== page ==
Welcome to our CaringBridge website. We are using it to keep family and friends updated in one place. We appreciate your support and words of hope and encouragement. Thank you for visiting. Ok. Here it goes. Just before Christmas, actually December 12, 2018, we ended up in the ED at Ohio State University. It was then, Chad was diagnosed with a brain tumor.
Chad had been having some issues with his neck over the last 6 months or so: cracking, popping, and some aches and pains in the mornings. He completed 6 weeks of physical therapy and had some improvement. He also was having some headaches. They would come and go. He described them as a tight rubber band around his head, and like something was pulling at his eyes. He had some visual changes: he had some "squiggly lines" in his peripheral visual fields when the headaches were present. Sounded like a tension headache, maybe an atypical migraine.
A few days before our ER visit, Chad had another headache. This time, he stumbled out of the pantry and his right hand was shaking, almost like it was flapping. This resolved after a few minutes. This prompted us to schedule an appointment with the neurologist.
Then on 12/11, he fell and had a difficult time getting up. He said his mind was working, but his arm wasn't doing what he wanted it to. Later that morning, he started vomiting. That really set the headache off.
Long story short. The CT of his head showed a large mass with an area of swelling in his right temporal lobe(above his ear). It shifted his right side of the brain 9mm, causing the brain to push to the left side and downward (herniation). He immediately was started on high dose steroids and anti-seizure medicines to help with the brain swelling and help prevent seizures.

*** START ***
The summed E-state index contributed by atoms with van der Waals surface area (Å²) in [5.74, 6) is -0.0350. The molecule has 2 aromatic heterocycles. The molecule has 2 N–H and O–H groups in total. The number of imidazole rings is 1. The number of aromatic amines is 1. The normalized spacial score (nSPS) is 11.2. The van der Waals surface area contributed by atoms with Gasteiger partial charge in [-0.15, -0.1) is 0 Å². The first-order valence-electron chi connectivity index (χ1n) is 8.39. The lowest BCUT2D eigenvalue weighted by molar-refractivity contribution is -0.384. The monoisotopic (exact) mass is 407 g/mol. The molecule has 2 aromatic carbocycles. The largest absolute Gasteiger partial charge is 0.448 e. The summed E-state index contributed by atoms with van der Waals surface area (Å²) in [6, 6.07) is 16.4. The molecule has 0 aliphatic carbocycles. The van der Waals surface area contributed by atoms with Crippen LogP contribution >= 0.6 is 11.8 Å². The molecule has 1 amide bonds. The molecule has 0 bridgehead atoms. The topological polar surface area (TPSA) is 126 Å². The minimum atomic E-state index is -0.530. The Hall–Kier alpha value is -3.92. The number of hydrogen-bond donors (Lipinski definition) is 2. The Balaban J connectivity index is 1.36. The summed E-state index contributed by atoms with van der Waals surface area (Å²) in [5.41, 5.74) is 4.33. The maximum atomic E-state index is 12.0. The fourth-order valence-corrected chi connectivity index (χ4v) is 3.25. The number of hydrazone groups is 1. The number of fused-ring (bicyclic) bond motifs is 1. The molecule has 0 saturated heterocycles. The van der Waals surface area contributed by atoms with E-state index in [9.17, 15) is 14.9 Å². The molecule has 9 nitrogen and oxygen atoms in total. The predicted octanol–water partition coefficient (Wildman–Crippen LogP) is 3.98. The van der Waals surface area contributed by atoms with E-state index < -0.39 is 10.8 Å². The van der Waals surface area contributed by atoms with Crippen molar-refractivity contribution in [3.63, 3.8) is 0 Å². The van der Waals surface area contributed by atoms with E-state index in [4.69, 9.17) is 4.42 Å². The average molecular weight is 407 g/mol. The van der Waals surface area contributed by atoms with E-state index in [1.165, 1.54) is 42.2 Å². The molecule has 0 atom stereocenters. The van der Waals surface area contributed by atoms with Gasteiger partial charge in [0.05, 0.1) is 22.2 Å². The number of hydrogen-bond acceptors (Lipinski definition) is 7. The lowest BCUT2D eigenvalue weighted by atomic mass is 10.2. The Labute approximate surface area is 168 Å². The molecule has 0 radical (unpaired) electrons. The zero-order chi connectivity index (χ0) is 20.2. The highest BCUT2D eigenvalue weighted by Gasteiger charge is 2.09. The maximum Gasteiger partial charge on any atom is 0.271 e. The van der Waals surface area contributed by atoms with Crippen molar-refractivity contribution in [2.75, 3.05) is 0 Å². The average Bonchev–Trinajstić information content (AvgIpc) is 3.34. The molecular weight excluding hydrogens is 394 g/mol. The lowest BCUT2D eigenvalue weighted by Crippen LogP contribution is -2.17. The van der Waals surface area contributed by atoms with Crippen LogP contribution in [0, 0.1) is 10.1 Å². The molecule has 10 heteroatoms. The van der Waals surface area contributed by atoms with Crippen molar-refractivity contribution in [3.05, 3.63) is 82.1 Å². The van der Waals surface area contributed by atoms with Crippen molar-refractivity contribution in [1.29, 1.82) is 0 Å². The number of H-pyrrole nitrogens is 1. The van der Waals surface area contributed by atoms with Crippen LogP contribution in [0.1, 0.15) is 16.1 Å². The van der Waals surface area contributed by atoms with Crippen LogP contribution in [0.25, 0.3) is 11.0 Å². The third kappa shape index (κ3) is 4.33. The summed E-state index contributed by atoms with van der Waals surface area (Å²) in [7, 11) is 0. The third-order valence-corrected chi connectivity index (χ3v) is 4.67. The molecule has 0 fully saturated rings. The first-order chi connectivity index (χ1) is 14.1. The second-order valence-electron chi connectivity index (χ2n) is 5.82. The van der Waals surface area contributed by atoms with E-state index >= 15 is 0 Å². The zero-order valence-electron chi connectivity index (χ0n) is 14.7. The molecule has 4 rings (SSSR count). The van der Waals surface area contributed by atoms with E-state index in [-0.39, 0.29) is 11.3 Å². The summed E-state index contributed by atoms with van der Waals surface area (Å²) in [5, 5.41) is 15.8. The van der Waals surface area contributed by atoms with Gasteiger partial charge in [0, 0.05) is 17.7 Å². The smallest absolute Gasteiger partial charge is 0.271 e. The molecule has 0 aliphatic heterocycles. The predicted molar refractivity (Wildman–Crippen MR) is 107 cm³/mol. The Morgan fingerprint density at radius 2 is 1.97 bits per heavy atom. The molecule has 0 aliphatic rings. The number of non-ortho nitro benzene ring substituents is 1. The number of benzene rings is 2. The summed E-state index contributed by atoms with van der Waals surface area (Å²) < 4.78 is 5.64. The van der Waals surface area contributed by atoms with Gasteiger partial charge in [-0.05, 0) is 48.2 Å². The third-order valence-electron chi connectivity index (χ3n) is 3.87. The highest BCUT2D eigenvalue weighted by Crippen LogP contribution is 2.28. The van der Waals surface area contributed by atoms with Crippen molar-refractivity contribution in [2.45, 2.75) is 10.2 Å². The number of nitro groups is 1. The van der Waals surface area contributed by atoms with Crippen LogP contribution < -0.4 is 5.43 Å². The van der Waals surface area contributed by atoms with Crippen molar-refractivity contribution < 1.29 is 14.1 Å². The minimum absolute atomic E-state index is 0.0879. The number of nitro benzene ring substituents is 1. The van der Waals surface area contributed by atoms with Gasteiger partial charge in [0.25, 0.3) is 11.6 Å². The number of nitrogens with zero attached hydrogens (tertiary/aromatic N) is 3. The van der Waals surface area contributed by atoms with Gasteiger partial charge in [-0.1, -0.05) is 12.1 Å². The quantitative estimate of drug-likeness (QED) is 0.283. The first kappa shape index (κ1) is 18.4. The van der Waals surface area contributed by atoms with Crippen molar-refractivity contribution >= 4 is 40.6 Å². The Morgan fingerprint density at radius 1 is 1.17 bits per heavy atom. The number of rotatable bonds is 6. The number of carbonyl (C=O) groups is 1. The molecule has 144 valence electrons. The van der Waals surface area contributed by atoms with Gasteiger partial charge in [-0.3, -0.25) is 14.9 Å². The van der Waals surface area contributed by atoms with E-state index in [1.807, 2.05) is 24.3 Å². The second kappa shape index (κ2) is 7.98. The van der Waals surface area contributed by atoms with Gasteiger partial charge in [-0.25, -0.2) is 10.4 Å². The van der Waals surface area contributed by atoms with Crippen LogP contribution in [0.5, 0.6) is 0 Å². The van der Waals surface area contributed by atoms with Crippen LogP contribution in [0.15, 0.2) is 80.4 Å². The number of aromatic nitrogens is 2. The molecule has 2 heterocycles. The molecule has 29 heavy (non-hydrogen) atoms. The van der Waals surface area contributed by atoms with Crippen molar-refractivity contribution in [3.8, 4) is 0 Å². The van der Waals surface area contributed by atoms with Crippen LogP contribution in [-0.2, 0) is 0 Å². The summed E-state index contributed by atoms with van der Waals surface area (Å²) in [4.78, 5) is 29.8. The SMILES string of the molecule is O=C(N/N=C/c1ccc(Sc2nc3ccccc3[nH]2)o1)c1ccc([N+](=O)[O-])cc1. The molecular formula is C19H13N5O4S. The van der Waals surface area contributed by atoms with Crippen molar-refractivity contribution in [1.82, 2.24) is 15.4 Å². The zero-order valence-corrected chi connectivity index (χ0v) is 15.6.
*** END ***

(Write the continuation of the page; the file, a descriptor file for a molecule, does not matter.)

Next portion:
He spent 3 days at OSU. MRI's, labs, Neuro checks. Every couple of hours the nurses asked him who he was, what year it was, and who the President was. "The Trumpster, of course!" He had an awesome view of the "SHOE" from the top floor of the JAMES hospital.
He was readmitted to OSU a week later, for a biopsy of the mass. It was confirmed to be a GRADE 2 Astrocytoma. It is a slow growing brain tumor. The doctors suspect that he may have had this growing for a long time. The tumor can not be fully resected. It encompasses the right temporal lobe, including the motor cortex (what moves his arm and leg) and some structures deeper in the brain. If it was resected, the surgery could leave him completely paralyzed on his left side, or worse, he would not wake up. This was not an option.
So now, we are looking at 6 weeks of radiation treatments. When these are done, chemotherapy. It will be a 3 drug therapy, for a total of 6 rounds. Each round will be 42 days. We will find out more about that in a few weeks.
Thanks to all family and friends that have helped out already, we love you all! We will figure this all out as we go. We are just trying to keep routines as normal as we can for the boys. They are trying to figure things out too.